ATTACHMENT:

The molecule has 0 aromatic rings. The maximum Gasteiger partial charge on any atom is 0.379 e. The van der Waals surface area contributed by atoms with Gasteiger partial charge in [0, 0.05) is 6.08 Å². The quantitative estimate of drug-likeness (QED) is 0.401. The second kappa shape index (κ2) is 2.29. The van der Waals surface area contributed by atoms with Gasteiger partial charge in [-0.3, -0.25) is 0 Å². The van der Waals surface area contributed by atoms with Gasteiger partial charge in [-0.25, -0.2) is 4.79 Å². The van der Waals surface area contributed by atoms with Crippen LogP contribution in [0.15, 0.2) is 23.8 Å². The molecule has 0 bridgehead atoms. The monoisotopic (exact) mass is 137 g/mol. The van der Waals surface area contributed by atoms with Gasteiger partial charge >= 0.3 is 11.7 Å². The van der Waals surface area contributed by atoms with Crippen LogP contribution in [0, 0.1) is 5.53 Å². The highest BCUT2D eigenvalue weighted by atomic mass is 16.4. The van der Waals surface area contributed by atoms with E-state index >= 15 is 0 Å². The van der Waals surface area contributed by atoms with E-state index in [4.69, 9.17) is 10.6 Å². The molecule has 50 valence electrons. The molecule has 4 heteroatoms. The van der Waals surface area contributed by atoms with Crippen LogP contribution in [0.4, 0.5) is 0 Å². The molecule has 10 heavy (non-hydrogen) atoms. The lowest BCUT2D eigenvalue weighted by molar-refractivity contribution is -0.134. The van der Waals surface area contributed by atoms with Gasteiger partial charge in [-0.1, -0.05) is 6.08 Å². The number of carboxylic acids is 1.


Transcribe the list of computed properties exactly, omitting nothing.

The molecule has 0 aromatic rings. The maximum Gasteiger partial charge on any atom is 0.379 e. The van der Waals surface area contributed by atoms with Gasteiger partial charge in [0, 0.05) is 6.08 Å². The quantitative estimate of drug-likeness (QED) is 0.401. The second kappa shape index (κ2) is 2.29. The van der Waals surface area contributed by atoms with Gasteiger partial charge in [-0.3, -0.25) is 0 Å². The van der Waals surface area contributed by atoms with Gasteiger partial charge in [-0.25, -0.2) is 4.79 Å². The van der Waals surface area contributed by atoms with Crippen LogP contribution in [0.15, 0.2) is 23.8 Å². The molecule has 0 bridgehead atoms. The monoisotopic (exact) mass is 137 g/mol. The van der Waals surface area contributed by atoms with Gasteiger partial charge >= 0.3 is 11.7 Å². The van der Waals surface area contributed by atoms with Crippen LogP contribution in [0, 0.1) is 5.53 Å². The highest BCUT2D eigenvalue weighted by atomic mass is 16.4. The van der Waals surface area contributed by atoms with E-state index >= 15 is 0 Å². The van der Waals surface area contributed by atoms with E-state index in [4.69, 9.17) is 10.6 Å². The molecule has 50 valence electrons. The molecule has 4 heteroatoms. The van der Waals surface area contributed by atoms with Crippen LogP contribution in [0.4, 0.5) is 0 Å². The molecule has 10 heavy (non-hydrogen) atoms. The lowest BCUT2D eigenvalue weighted by molar-refractivity contribution is -0.134. The van der Waals surface area contributed by atoms with Gasteiger partial charge in [-0.1, -0.05) is 6.08 Å². The number of carboxylic acids is 1.